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Monday Downturn Doesn't Dampen Long-Term Market Outlook

Tuesday, 27 Mar 2007 | 3:01 PM ET

Jordan Kotick, global head of technical analysis for Barclays Capital, told CNBC’s “Closing Bell” that today’s market downturn won’t hurt long-term prospects for stocks.

“What’s interesting to us is what came before the (housing) numbers,” Kotick said Monday. “Since the stock market bottomed earlier this month, the Dow has put on about 600 points, the S&P about 75 and Nasdaq about 100. We’ve come a long way without any correction. The data this morning gave the market a reason to have a correction and it was overdue. But at the end of the day, no damage has been done.”

He said he’s bullish on global equities and suggested investors look at Brazil, Russia, India and China for values.

Afternoon Market Update
Lackluster housing data combined with rising oil prices are a double whammy for the markets, with Kim Goodwin, Credit Suisse Asset Management; Jordan Kotick, Barclays Capital global head of technical analysis and CNBC's Maria Bartiromo

“This is a global equity bull market and in that environment you want to stay focused to the upside,” Kotick said. “When you have that kind of environment, it means the world is embracing risk again and that’s good for the stock market.”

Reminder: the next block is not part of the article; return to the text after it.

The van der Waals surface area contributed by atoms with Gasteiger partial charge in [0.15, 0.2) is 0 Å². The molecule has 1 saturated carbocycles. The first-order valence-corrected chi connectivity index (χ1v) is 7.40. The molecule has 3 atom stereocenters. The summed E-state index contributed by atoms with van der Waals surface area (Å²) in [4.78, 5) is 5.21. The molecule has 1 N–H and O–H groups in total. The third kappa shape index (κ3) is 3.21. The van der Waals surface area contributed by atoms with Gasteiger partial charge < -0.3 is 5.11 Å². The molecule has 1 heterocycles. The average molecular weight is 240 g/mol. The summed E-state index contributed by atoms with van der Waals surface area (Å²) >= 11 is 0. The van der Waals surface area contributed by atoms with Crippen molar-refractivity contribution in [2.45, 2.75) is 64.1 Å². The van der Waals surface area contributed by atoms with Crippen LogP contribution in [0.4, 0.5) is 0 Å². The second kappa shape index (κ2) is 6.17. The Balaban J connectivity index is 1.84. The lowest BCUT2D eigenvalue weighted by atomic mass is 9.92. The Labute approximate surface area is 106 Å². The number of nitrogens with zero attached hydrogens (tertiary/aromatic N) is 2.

C. Kim Goodwin, managing director and head of equities for asset management at Credit Suisse, agreed with Kotick -- except that she has money on the sidelines in China and is still looking for an opportunity to return to the market.

She said the U.S. isn’t about to slide into a recession, but the market will remain volatile.

She suggested investors take a look for good valuations in Japanese small cap stocks.

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  • With almost 30 years experience in business television, Bill Griffeth is co-anchor of the 3 p.m. ET hour of CNBC's "Closing Bell."

  • Kelly Evans

    Kelly Evans is an on-air correspondent, reporting across CNBC's business day programming. She is co-anchor of CNBC's "Squawk on the Street."